Nora Poullion to Retire, Sell Restaurant
Chef Nora Poullion of Restaurant Nora, 2132 Florida Ave. NW, D.C.’s first organic restaurant, is planning to retire — but not right away. She is looking for someone to take over the restaurant, which has been open for nearly 38 years, and carry on her legacy.
Years before farm-to-table and organic kale was on the menu at seemingly every D.C. restaurant, you could find it at one restaurant — Restaurant Nora, which was the first certified organic restaurant in the country in 1999. The chef and her rustic, but elegant, dining room has inspired a generation of chefs to shop locally for high-quality ingredients.
“At this point in my life, I want to be a leader and an inspiration to share my vision,” Poullion, who turns 73 this month, said in a press release. “Since none of my four children want to take over Restaurant Nora, it won’t be a fast transition. It might take years to find the right person who is as passionate as I am about organic, healthy food, but I have so much confidence in today’s enthusiastic generation of chefs and restaurateurs.”
Restaurant Nora has become one of the District’s most famous dining spots. In January 2010, President Barack Obama held a surprise birthday party for First Lady Michelle Obama at the restaurant, and it is reportedly one of Democratic presidential nominee Hillary Clinton’s favorite restaurants. Even Muhammad Ali dined there as has every president in office except George W. Bush.
Poullion was married to a French journalist when she moved to D.C. in the 1960s and found a culinary nightmare. There were hardly any fresh vegetables in your neighborhood grocery store and the options were always the same, despite the season. “Oranges, iceberg lettuce, the bread was wonder Bread,” she recalled. “I realized that the food here was very different from Europe.”
Horrified by unhealthy American food, she taught herself to cook then taught others. After working at the Tabard Inn, she bought a former grocery store and opened Restaurant Nora in 1979. Although still rare, female chef-owners were almost unheard of at the time.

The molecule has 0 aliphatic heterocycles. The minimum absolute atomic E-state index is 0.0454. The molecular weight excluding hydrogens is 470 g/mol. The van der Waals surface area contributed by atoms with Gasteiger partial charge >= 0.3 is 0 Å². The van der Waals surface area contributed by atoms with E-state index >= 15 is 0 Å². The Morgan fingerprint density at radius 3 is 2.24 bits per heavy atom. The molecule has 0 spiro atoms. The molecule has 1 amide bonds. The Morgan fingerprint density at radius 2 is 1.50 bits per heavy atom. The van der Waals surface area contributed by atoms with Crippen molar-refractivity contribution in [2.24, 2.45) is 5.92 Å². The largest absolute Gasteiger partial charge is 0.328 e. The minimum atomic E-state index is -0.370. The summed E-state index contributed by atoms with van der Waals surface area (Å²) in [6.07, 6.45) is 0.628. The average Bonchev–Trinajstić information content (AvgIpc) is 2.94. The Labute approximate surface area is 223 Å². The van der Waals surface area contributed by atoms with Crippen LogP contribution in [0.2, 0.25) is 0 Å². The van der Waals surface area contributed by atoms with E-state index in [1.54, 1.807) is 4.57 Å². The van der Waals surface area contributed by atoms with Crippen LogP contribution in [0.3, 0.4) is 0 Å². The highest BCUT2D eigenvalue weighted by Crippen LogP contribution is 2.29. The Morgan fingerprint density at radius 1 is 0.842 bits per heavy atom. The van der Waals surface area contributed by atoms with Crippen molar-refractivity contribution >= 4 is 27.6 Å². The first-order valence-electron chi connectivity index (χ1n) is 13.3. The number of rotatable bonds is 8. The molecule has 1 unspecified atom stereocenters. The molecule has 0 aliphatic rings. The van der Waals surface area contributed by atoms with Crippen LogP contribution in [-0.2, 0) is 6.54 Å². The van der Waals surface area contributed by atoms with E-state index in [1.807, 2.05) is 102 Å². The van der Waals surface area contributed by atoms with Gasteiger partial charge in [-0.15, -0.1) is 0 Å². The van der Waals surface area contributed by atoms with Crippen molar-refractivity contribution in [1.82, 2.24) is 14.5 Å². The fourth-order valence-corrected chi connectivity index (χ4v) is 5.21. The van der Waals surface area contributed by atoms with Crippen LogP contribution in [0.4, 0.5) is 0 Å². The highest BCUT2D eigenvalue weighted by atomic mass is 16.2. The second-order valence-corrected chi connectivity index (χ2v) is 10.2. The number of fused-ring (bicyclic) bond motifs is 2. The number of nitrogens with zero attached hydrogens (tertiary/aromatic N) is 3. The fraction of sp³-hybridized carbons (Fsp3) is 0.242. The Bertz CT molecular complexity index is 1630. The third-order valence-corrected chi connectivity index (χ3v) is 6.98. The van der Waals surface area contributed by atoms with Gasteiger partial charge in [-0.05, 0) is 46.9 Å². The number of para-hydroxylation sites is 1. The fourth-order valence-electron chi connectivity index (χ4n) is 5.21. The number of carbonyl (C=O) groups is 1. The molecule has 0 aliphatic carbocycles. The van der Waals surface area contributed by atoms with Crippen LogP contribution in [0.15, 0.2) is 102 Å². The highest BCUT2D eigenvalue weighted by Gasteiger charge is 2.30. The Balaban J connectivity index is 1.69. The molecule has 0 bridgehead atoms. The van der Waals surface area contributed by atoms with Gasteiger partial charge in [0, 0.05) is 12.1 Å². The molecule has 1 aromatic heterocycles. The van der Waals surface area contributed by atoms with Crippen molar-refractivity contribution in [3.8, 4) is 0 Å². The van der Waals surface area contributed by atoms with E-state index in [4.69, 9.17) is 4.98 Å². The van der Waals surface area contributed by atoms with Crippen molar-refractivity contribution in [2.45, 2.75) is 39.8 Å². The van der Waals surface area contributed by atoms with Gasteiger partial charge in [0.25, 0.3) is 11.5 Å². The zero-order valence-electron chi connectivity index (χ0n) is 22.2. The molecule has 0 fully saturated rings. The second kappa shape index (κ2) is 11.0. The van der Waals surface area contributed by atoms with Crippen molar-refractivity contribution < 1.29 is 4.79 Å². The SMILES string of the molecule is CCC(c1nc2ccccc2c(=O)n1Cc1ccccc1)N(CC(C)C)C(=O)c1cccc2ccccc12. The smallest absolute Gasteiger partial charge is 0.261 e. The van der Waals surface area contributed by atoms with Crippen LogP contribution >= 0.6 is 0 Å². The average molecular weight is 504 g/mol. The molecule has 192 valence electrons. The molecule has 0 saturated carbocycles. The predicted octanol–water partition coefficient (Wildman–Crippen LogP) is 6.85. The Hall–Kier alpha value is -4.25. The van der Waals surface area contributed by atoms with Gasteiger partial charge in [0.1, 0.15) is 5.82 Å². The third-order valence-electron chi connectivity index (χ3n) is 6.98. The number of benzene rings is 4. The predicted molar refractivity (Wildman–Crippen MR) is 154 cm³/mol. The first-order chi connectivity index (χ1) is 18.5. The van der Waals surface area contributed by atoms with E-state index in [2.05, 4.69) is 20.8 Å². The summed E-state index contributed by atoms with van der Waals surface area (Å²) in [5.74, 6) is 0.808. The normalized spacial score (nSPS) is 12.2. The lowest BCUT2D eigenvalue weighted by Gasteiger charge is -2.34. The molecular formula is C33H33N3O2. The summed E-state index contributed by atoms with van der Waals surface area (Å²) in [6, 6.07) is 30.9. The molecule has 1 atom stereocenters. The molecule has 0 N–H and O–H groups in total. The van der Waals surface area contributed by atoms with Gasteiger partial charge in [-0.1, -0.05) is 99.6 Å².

She hopes that whoever buys the business and building will carry on her philosophy of local and healthy, but the organic certification will likely end because of the onerous requirements, which took her two years to achieve: All of the food that comes into the kitchen must be certified organic. Even her table linens are laundered in chlorine-free biodegradable soap. There are only a handful of certified organic restaurants in the country.
She offered to sell the restaurant and building to Haidar Karoum, former chef of Proof, Estadio and Doi Moi, who recently struck out on his own. He worked for Poullion at Asia Nora, her former fusion restaurant, but he declined. But he has plans for something less formal.
The Austrian-born Poullion is the author of several cookbooks and a 2015 memoir My Organic Life: How A Pioneering Chef Changed the Way We Eat Today. When she retires, she plans to spend time with her four (soon to be five) grandchildren. “I’ve never had time to be a grandmother,” she told The Washington Post. She also will “continue to promote her key belief in a healthy, organic lifestyle beyond the kitchen of Restaurant Nora,” the press release said.
Owen’s Ordinary opens in North Bethesda